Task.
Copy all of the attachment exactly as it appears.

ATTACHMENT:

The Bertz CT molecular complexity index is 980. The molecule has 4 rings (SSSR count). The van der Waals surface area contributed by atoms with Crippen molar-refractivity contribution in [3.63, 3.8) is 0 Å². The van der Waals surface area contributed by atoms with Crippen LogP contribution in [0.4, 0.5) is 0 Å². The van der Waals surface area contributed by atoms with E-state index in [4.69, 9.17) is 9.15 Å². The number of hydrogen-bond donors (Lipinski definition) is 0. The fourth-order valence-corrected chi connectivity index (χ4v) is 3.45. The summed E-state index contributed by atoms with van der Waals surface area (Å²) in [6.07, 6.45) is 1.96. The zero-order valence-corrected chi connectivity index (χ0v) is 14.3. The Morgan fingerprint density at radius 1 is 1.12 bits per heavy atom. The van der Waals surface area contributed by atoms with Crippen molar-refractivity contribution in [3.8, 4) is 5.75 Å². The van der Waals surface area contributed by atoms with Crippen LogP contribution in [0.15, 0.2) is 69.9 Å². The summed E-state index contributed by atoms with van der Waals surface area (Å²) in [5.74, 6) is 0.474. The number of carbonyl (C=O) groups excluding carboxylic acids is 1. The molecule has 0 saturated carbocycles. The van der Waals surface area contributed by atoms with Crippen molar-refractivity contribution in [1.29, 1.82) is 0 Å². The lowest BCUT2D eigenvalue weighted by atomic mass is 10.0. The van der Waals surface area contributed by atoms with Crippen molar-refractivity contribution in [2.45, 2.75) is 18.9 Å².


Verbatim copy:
The Bertz CT molecular complexity index is 980. The molecule has 4 rings (SSSR count). The van der Waals surface area contributed by atoms with Crippen molar-refractivity contribution in [3.63, 3.8) is 0 Å². The van der Waals surface area contributed by atoms with Crippen LogP contribution in [0.4, 0.5) is 0 Å². The van der Waals surface area contributed by atoms with E-state index in [4.69, 9.17) is 9.15 Å². The number of hydrogen-bond donors (Lipinski definition) is 0. The fourth-order valence-corrected chi connectivity index (χ4v) is 3.45. The summed E-state index contributed by atoms with van der Waals surface area (Å²) in [6.07, 6.45) is 1.96. The zero-order valence-corrected chi connectivity index (χ0v) is 14.3. The Morgan fingerprint density at radius 1 is 1.12 bits per heavy atom. The van der Waals surface area contributed by atoms with Crippen molar-refractivity contribution in [3.8, 4) is 5.75 Å². The van der Waals surface area contributed by atoms with Crippen LogP contribution in [0.15, 0.2) is 69.9 Å². The summed E-state index contributed by atoms with van der Waals surface area (Å²) in [5.74, 6) is 0.474. The number of carbonyl (C=O) groups excluding carboxylic acids is 1. The molecule has 0 saturated carbocycles. The van der Waals surface area contributed by atoms with Crippen molar-refractivity contribution in [1.29, 1.82) is 0 Å². The lowest BCUT2D eigenvalue weighted by atomic mass is 10.0. The van der Waals surface area contributed by atoms with Crippen molar-refractivity contribution in [2.45, 2.75) is 18.9 Å².